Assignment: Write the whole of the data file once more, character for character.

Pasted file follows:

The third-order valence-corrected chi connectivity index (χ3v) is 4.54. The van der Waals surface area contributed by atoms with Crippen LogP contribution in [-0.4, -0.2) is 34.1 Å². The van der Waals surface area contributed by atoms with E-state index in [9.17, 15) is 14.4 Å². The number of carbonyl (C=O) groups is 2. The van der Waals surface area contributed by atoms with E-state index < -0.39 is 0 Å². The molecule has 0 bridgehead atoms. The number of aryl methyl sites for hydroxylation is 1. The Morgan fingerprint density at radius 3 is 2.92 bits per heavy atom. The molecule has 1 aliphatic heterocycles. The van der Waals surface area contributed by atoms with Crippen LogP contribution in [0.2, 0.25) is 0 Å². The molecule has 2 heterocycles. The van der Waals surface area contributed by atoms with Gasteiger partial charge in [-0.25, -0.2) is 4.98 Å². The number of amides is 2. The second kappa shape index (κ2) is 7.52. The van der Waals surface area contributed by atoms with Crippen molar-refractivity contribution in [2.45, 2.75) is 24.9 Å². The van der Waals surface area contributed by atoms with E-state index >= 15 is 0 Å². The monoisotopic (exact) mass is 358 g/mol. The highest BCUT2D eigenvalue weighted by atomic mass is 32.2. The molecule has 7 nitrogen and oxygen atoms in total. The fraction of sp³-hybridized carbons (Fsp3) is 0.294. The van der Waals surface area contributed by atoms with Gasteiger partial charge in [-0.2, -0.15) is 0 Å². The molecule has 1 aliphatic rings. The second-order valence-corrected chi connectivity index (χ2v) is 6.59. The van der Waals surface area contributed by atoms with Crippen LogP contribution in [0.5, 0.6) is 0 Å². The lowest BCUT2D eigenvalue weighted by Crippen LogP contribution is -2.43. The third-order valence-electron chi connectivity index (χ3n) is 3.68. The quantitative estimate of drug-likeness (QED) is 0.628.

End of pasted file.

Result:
The third-order valence-corrected chi connectivity index (χ3v) is 4.54. The van der Waals surface area contributed by atoms with Crippen LogP contribution in [-0.4, -0.2) is 34.1 Å². The van der Waals surface area contributed by atoms with E-state index in [9.17, 15) is 14.4 Å². The number of carbonyl (C=O) groups is 2. The van der Waals surface area contributed by atoms with E-state index < -0.39 is 0 Å². The molecule has 0 bridgehead atoms. The number of aryl methyl sites for hydroxylation is 1. The Morgan fingerprint density at radius 3 is 2.92 bits per heavy atom. The molecule has 1 aliphatic heterocycles. The van der Waals surface area contributed by atoms with Crippen LogP contribution in [0.2, 0.25) is 0 Å². The molecule has 2 heterocycles. The van der Waals surface area contributed by atoms with Gasteiger partial charge in [-0.25, -0.2) is 4.98 Å². The number of amides is 2. The second kappa shape index (κ2) is 7.52. The van der Waals surface area contributed by atoms with Crippen molar-refractivity contribution in [2.45, 2.75) is 24.9 Å². The van der Waals surface area contributed by atoms with E-state index >= 15 is 0 Å². The monoisotopic (exact) mass is 358 g/mol. The highest BCUT2D eigenvalue weighted by atomic mass is 32.2. The molecule has 7 nitrogen and oxygen atoms in total. The fraction of sp³-hybridized carbons (Fsp3) is 0.294. The van der Waals surface area contributed by atoms with Gasteiger partial charge in [-0.2, -0.15) is 0 Å². The molecule has 1 aliphatic rings. The second-order valence-corrected chi connectivity index (χ2v) is 6.59. The van der Waals surface area contributed by atoms with Crippen LogP contribution in [0.5, 0.6) is 0 Å². The lowest BCUT2D eigenvalue weighted by Crippen LogP contribution is -2.43. The third-order valence-electron chi connectivity index (χ3n) is 3.68. The quantitative estimate of drug-likeness (QED) is 0.628.